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An Analysis of Fee Shifting Based on the Margin of Victory: On Frivolous Suits, Meritorious Suits, and the Role of Rule 11


  • Bebchuk, Lucian Arye
  • Chang, Howard F


When plaintiffs cannot predict the outcome of litigation with certainty, neither the American rule (each litigant bears its own litigation expenses) nor the British rule (the losing litigant pays the attorneys' fees of the winning litigant) would induce optimal decisions to bring suit. Plaintiffs may bring frivolous suits when litigation costs are small relative to the amount at stake; plaintiffs may not bring meritorious suits when litigation costs are large relative to this amount. More general fee-shifting rules are based not only on the identity of the winning party but also on how strong the court perceives the case to be at the end of the trial (the "margin of victory"). We analyze when such a rule can induce plaintiffs to sue if and only if they believe their cases are sufficiently strong. We explore the implications of our analysis for the use of Federal Rule of Civil Procedure 11. Copyright 1996 by the University of Chicago.

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  • Bebchuk, Lucian Arye & Chang, Howard F, 1996. "An Analysis of Fee Shifting Based on the Margin of Victory: On Frivolous Suits, Meritorious Suits, and the Role of Rule 11," The Journal of Legal Studies, University of Chicago Press, vol. 25(2), pages 371-403, June.
  • Handle: RePEc:ucp:jlstud:v:25:y:1996:i:2:p:371-403

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    References listed on IDEAS

    1. Steven Shavell, 1981. "The Social versus the Private Incentive to Bring Suit in a Costly Legal System," NBER Working Papers 0741, National Bureau of Economic Research, Inc.
    2. Hylton, Keith N., 1990. "The influence of litigation costs on deterrence under strict liability and under negligence," International Review of Law and Economics, Elsevier, vol. 10(2), pages 161-171, September.
    3. Png, I. P. L., 1987. "Litigation, liability, and incentives for care," Journal of Public Economics, Elsevier, vol. 34(1), pages 61-85, October.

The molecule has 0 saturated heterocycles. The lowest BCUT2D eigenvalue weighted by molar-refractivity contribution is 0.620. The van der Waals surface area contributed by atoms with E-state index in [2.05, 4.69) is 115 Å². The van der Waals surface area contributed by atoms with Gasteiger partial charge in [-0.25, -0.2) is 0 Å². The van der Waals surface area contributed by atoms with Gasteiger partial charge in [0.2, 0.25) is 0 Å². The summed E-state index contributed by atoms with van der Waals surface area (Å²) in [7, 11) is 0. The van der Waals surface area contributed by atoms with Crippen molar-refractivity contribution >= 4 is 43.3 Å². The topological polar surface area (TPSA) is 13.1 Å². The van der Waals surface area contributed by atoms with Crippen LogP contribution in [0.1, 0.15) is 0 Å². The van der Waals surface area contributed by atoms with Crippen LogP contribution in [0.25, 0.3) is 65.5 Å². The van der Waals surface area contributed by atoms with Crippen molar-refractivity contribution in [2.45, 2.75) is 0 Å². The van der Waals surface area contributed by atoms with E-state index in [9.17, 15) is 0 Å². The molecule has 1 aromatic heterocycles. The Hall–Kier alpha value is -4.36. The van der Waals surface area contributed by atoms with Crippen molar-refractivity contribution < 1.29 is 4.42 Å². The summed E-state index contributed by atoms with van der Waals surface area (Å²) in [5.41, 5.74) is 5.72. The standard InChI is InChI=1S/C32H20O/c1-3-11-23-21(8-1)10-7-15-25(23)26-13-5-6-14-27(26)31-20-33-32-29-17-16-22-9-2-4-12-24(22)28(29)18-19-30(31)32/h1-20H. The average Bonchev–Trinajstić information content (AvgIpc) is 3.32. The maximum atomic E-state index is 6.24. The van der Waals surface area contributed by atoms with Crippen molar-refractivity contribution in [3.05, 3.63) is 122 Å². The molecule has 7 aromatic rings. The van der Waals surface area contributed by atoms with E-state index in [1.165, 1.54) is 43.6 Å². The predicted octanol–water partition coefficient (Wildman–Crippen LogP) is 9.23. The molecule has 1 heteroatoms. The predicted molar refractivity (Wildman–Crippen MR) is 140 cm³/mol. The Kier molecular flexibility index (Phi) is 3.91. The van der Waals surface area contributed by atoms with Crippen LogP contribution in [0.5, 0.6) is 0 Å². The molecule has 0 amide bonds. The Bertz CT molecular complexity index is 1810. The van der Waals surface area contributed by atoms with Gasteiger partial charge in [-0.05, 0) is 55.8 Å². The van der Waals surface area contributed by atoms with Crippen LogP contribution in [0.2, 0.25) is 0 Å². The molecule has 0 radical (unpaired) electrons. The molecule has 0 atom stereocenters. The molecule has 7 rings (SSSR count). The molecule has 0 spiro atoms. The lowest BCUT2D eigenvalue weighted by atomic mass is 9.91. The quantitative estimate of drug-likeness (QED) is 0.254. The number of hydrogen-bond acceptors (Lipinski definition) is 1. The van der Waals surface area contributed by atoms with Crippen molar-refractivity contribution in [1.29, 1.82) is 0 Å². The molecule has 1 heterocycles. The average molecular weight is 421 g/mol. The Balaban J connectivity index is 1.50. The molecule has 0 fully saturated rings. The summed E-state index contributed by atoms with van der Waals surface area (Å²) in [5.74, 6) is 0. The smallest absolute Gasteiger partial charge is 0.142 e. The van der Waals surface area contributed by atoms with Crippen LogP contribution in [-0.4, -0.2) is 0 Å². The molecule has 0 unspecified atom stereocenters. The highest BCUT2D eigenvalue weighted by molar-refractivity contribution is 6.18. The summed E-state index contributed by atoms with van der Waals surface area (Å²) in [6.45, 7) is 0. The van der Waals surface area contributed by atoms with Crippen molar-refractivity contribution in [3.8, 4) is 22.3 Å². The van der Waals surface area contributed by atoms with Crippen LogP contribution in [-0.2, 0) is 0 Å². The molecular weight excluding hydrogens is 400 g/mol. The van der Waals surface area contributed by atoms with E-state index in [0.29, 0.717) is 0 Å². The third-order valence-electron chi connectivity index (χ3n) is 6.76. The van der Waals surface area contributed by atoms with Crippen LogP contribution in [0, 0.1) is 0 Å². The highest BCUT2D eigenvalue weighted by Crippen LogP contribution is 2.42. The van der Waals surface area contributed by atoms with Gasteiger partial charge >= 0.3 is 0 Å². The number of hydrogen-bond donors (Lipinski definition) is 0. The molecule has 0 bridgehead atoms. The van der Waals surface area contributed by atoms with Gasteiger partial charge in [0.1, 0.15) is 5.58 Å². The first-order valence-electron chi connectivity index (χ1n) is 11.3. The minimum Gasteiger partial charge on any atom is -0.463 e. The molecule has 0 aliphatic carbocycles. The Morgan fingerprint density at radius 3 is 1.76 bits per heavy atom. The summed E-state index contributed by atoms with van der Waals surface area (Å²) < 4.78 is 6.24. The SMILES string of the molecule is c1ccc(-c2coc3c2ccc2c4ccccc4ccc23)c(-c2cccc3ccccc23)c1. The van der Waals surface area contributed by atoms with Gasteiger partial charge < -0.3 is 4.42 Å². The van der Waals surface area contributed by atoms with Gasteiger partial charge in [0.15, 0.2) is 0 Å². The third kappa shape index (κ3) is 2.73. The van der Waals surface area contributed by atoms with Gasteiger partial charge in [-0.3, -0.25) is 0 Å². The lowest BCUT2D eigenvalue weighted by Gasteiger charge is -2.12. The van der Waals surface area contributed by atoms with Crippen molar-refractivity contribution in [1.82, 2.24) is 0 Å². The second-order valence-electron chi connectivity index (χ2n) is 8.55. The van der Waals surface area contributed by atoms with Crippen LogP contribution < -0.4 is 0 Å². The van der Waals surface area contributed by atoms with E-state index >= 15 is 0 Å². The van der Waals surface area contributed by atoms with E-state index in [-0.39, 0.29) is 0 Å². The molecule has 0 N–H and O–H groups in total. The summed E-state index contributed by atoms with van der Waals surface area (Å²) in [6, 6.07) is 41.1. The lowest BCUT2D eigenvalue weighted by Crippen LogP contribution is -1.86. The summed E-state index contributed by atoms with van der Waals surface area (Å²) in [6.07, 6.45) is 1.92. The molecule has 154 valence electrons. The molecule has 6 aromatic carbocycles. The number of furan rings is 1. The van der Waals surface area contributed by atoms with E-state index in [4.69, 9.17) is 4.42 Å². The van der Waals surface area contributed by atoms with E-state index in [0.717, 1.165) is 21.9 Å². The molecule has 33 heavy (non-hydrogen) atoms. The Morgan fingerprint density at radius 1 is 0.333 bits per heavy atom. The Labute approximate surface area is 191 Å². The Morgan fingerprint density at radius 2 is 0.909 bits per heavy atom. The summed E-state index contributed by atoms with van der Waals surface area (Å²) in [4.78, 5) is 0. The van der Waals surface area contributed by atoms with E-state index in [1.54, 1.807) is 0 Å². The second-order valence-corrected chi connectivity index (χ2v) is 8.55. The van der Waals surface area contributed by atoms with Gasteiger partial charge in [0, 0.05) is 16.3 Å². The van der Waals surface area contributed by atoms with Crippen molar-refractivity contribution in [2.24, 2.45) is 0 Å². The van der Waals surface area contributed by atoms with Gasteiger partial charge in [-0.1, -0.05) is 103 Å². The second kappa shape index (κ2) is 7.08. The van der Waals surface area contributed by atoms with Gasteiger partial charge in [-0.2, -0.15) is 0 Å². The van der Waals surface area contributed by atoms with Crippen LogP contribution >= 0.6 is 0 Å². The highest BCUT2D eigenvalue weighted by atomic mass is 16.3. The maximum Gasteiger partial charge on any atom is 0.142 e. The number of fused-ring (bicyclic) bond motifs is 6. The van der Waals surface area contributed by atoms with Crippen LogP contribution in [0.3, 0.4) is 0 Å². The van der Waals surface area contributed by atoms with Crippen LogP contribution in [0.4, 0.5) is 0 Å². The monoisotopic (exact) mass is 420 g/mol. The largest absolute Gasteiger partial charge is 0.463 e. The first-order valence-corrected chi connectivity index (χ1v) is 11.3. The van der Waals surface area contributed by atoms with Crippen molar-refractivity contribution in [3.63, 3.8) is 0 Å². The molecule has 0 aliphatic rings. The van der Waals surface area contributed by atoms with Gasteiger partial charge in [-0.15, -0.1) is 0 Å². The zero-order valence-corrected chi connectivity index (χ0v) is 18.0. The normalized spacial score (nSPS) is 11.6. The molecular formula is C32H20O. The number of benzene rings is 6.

4. Bebchuk, Lucian Arye, 1988. "Suing Solely to Extract a Settlement Offer," The Journal of Legal Studies, University of Chicago Press, vol. 17(2), pages 437-450, June.
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    Cited by:

    1. Michael R. Baye & Dan Kovenock & Casper G. Vries, 2005. "Comparative Analysis of Litigation Systems: An Auction-Theoretic Approach," Economic Journal, Royal Economic Society, vol. 115(505), pages 583-601, July.
    2. Daniela Marchesi, 2007. "The Rule Incentives that Rule Civil Justice," ISAE Working Papers 85, ISTAT - Italian National Institute of Statistics - (Rome, ITALY).
    3. Llobet Gerard & Suarez Javier, 2012. "Patent Litigation and the Role of Enforcement Insurance," Review of Law & Economics, De Gruyter, vol. 8(3), pages 789-821, December.
    4. Douglas Cumming, 2001. "Settlement Disputes: Evidence from a Legal Practice Perspective," European Journal of Law and Economics, Springer, vol. 11(3), pages 249-280, May.
    5. Miceli, Thomas J. & Stone, Michael P., 2014. "“Piggyback” lawsuits and deterrence: Can frivolous litigation improve welfare?," International Review of Law and Economics, Elsevier, vol. 39(C), pages 49-57.
    6. Ben Chen & Jose A. Rodrigues Neto, 2017. "Emotions in Civil Litigation," ANU Working Papers in Economics and Econometrics 2017-653, Australian National University, College of Business and Economics, School of Economics.
    7. Schwab, Christian & Tang, Hin-Yue Benny, 2011. "Die Steuerungswirkungen unterschiedlicher Prozesskostenregelungen: Ein Überblick zum Stand von Theorie und Empirie
      [The economic effects of alternative fee shifting rules: A review of the theoretic
      ," MPRA Paper 32746, University Library of Munich, Germany.
    8. Kim, Iljoong & Kim, Jaehong, 2015. "Frivolous Suits In The Infinitely-Repeated Litigation Game With Uncertainty," Hitotsubashi Journal of Economics, Hitotsubashi University, vol. 56(1), pages 21-33, June.
    9. repec:hit:hitjcm:v:56:y:2015:i:1:p:21-33 is not listed on IDEAS

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